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Food Storage Tips: Stuffing bread with the bread machine

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Stuffing is my favorite part of Thanksgiving dinner. When I was a kid, my mom would set out stale pieces of bread in a big Tupperware bowl on the day before Thanksgiving. She broke the bread into small pieces and let it sit to dry out. Sometimes she would dry it a little while in a low oven. She fried onion and celery in a little butter, and tossed the bread in, adding spices and enough broth to make it moist. Then she stuffed it into the turkey. Delicious!

For some reason, I have never made stuffing this way as a grown-up. I’ve always bought boxes of Mrs. Cubbison’s instead, even though I’m normally a make-it-from-scratch snob. So, this year I am making the stuffing bread from scratch for the first time. This will save us money on our Thanksgiving groceries, help us rotate our food storage, and start a new family tradition. Since I’m using the bread machine, it won’t take a lot of extra time if I plan ahead.

My mom says it really doesn’t matter what kind of bread you use. She would just take stale bread from the bread drawer, which was usually store-bought wheat bread. We don’t have much stale bread around here; it all gets eaten pretty quickly. What little we have gets turned into bread crumbs. So I figured I’d be making bread for stuffing anyway, and I might as well pick out a good recipe.

So I looked for a good recipe the way I usually do nowadays, by searching the internet. Sure enough, a few recipes did come up under “stuffing bread machine.” I tried this one in the bread machine today. It’s a basic bread recipe with added herbs, diced onion, and an egg. I don’t like the texture of onion, so I blended the onion and water together in the blender before adding it to the bread machine. The bread smelled delicious while baking, and I couldn’t resist trying a piece when it was done. Delicious! If I were eating it straight, I’d add a little extra salt to the bread, increasing it to 1 teaspoon. The stuffing will have more salt added through the broth, so adding extra salt isn’t necessary if using it for stuffing.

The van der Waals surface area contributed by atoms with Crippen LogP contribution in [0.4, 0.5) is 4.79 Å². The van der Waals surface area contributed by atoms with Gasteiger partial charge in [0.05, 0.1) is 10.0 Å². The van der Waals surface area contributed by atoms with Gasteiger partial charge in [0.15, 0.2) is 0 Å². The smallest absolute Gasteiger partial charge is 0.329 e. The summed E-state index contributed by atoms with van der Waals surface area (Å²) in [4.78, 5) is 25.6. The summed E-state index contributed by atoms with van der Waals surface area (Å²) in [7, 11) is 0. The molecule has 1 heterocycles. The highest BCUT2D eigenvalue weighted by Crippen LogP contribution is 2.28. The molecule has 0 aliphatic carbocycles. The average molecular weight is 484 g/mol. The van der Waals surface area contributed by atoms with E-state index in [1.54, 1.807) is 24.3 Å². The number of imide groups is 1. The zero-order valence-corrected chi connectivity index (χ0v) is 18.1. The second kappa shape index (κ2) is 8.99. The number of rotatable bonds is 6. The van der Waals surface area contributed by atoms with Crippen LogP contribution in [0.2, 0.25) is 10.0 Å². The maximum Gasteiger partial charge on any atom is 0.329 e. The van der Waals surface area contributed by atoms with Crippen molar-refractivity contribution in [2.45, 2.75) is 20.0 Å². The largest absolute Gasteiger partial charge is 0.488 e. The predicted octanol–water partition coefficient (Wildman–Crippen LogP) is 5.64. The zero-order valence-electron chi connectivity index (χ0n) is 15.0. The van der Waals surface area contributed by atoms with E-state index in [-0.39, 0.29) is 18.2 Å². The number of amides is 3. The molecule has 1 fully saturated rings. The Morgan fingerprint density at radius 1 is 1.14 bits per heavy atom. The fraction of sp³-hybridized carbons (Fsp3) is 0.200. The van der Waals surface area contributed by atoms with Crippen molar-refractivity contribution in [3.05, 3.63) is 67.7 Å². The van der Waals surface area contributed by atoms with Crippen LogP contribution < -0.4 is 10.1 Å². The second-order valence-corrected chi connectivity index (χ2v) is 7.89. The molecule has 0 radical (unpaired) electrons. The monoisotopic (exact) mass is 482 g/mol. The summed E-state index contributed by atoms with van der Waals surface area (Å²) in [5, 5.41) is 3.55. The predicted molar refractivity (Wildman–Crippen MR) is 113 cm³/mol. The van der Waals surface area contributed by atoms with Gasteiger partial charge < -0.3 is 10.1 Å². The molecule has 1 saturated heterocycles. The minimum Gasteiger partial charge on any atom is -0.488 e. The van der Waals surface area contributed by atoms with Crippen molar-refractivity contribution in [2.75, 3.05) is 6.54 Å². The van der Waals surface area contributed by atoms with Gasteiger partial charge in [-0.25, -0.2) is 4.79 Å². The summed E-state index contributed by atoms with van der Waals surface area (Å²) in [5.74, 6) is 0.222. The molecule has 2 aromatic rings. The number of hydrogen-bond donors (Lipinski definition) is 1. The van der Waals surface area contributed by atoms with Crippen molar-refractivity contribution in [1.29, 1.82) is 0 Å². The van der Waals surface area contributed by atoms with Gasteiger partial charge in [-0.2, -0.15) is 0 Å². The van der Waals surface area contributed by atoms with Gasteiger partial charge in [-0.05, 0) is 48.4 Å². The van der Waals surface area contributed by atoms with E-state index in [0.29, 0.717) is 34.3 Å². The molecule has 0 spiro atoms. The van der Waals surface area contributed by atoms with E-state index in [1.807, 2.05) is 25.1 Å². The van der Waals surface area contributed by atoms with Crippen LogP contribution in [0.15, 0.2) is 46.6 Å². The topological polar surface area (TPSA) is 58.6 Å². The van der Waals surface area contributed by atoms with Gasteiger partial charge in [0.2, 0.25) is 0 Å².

Cooking the stuffing

Traditionally, stuffing is stuffed into the turkey. Our family has usually done this, despite modern worries about salmonella, and we are still alive. However, some foodies like Alton Brown say that you should never bake stuffing in the turkey because it increases the cooking time and makes the bird drier. The problem is that baked stuffing usually tastes dry. Also, sometimes you need to make extra stuffing for more guests. How can you make good stuffing without putting it into the turkey?

Last year, I tried this recipe for Slow Cooker Stuffing. I adapted it to our family’s stuffing style by adding sausage and eliminating the mushroom and egg. I was careful about the amount of broth I added, only adding enough to make the bread moist, not soggy. I also added extra turkey gravy, at my mom’s suggestion. She said that the gravy helps the stuffing remain moist, the way that “real stuffing” (from the turkey) is. I put it all into the crockpot early in the day and let it cook on low. This was very convenient, because I didn’t have to deal with the stuffing at the last minute, and it stayed warm until it was ready to serve. And it was delicious. I’m making it this way again this year.

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